How you can work effectively with journalists

By 07/09/2021Tips

Let’s face it, we need each other.

Journalists need content to fill their pages and the charity sector needs a platform to tell their stories, boost campaigns and raise awareness.

There’s been an outpouring of warmth and welcome from the British public in response to Afghan refugees arriving in our communities, so it’s time to translate that spirit into meaningful support for local refugee charities and campaigning work.

It’s important to remember that TIMING is everything if you want your stories to have IMPACT. If there was ever a time for the public to connect with the refugee sector and truly understand the ramifications of the Nationality and Borders Bill, that time is NOW, and journalists can help us.

pairs of hands by a microphone

What should I do if a journalist calls my organisation?

Ask THEM lots of questions! Find out as much as possible about who they are, who they work for and the context of their article, feature, or report. Who else are they talking to? Ask them when their deadline is and then let them know you’ll get back to them.

Then take a bit of time to research how they’ve approached stories about refugees in the past, if at all. Building relationships with journalists to form mutual trust is all part of this process.

What do journalists need?

To tell your story effectively, it helps to understand what journalists are looking for. Reporters are busy people working to tight deadlines, and they’re not always experts in the sector, so make sure you arm them with the correct information in an easy-to-digest format.

Here are some pointers:

  • A human interest angle that draws in the reader – the opportunity to hear from real people with whom the public can connect
  • Reliable facts, figures and research
  • Quotes and or interview opportunities with a variety of relevant voices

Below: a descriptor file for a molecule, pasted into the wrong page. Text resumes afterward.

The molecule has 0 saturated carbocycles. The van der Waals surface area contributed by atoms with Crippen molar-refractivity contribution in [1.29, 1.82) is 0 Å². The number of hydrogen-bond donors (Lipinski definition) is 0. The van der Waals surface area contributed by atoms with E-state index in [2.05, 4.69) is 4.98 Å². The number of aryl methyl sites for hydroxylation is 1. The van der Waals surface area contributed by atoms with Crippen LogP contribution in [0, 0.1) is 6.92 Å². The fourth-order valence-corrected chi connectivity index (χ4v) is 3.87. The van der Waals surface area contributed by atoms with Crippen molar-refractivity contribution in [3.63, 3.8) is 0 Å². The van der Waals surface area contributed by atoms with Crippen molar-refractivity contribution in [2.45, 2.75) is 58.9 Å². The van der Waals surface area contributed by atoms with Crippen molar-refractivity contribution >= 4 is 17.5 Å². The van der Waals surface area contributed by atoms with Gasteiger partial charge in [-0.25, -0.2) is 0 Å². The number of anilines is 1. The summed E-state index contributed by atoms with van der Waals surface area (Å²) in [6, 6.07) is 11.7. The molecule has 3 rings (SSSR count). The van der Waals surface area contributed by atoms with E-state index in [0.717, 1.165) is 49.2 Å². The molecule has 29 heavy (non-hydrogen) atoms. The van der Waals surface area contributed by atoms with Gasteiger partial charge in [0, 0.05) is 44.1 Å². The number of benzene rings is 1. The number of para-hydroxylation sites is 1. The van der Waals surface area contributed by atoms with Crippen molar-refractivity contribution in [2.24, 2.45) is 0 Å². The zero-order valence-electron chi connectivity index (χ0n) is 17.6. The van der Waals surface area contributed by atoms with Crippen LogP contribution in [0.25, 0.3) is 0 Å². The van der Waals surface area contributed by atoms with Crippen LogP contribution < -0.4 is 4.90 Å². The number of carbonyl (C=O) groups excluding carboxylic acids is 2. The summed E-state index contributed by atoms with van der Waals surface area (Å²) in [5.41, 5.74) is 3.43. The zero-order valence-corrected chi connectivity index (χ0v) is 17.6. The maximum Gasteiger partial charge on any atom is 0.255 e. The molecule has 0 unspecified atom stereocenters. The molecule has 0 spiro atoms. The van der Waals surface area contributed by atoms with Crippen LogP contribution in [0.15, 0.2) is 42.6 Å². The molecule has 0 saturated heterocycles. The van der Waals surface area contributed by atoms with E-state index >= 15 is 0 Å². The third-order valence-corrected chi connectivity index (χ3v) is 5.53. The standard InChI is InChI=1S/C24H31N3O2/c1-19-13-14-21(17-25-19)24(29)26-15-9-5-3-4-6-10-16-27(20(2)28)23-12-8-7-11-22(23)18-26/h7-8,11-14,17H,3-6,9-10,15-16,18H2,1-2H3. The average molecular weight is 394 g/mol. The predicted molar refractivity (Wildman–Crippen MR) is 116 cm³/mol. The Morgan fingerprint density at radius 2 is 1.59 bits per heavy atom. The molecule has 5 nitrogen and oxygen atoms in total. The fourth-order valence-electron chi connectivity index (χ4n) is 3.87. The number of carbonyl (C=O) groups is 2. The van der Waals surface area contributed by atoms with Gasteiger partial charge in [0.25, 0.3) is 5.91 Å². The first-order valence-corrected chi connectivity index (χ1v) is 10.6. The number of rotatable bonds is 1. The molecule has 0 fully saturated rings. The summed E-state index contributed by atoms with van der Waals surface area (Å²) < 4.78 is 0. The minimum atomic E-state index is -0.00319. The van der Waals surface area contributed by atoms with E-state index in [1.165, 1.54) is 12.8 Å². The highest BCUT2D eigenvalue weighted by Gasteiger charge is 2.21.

• A unique spin on a story – is there a slightly different angle, or has something new emerged?
  • Images and Video – or provide them with an opportunity to gather this content at your organisation
  • Clear messaging – is there a particular narrative you want to get across?
  • A call to action – where should people go after reading, watching or listening to this story?

But you can’t ask people to talk at a time like this…

What if the journalist wants to speak to one of your clients? It might feel insensitive to ask people to talk to the media in a time of crisis but lifting the voices of people with lived experience is absolutely key to raising awareness.

First and foremost, it’s vital that we safeguard those who are speaking, so it’s clearly understood what people are happy to talk about, where, and how their story will be featured. Also do lay out any safety issues that might arise because of them speaking publicly.

IMIX has created a safeguarding checklist that can be used for these purposes.

Once you’ve established the terms on which someone is happy to speak, then you can set very clear boundaries with the reporter before they interview that person. Offer to be in the room or on the Zoom call during the interview so you can support the person talking.

After someone has shared their story, always check in with them afterwards to make sure they’re okay and whether they need some support if they’ve found it difficult.


Here are just a handful of stories that draw their power from the voices of people with lived experience.

There’s Victor, who had to run for his life from Nigeria and seek asylum in Coventry because he is gay. It is still a crime to be gay in Nigeria, and Victor wanted to share his story to help others.

British Afghan Shabnam Nasimi wrote a timely op-ed for The Times with a strong argument for the government to provide safer routes to the UK and the right to work for asylum seekers.

And the heart-warming friendship of Syrian refugee Baraa and Alastair, who met through a hosting scheme and bonded over a mutual love of science fiction. There’s been a surge in interest in hosting refugees in people’s homes since the Afghanistan crisis, and articles like this can only help.

Experts by Experience

IMIX are training up a supported network of experts by experience, empowering people who want to talk to the media and have their voices heard.

The comprehensive free training is designed to support people with lived experience of being a refugee, with everything from using different social media platforms effectively to protecting yourself while being in the public eye and media law.

If you want to find out more about this project, please email

Don’t forget if you’re feeling unsure about talking to the media, you can get expert advice from the team at IMIX – just email and one of us will be in touch!

Author Katie Bryson

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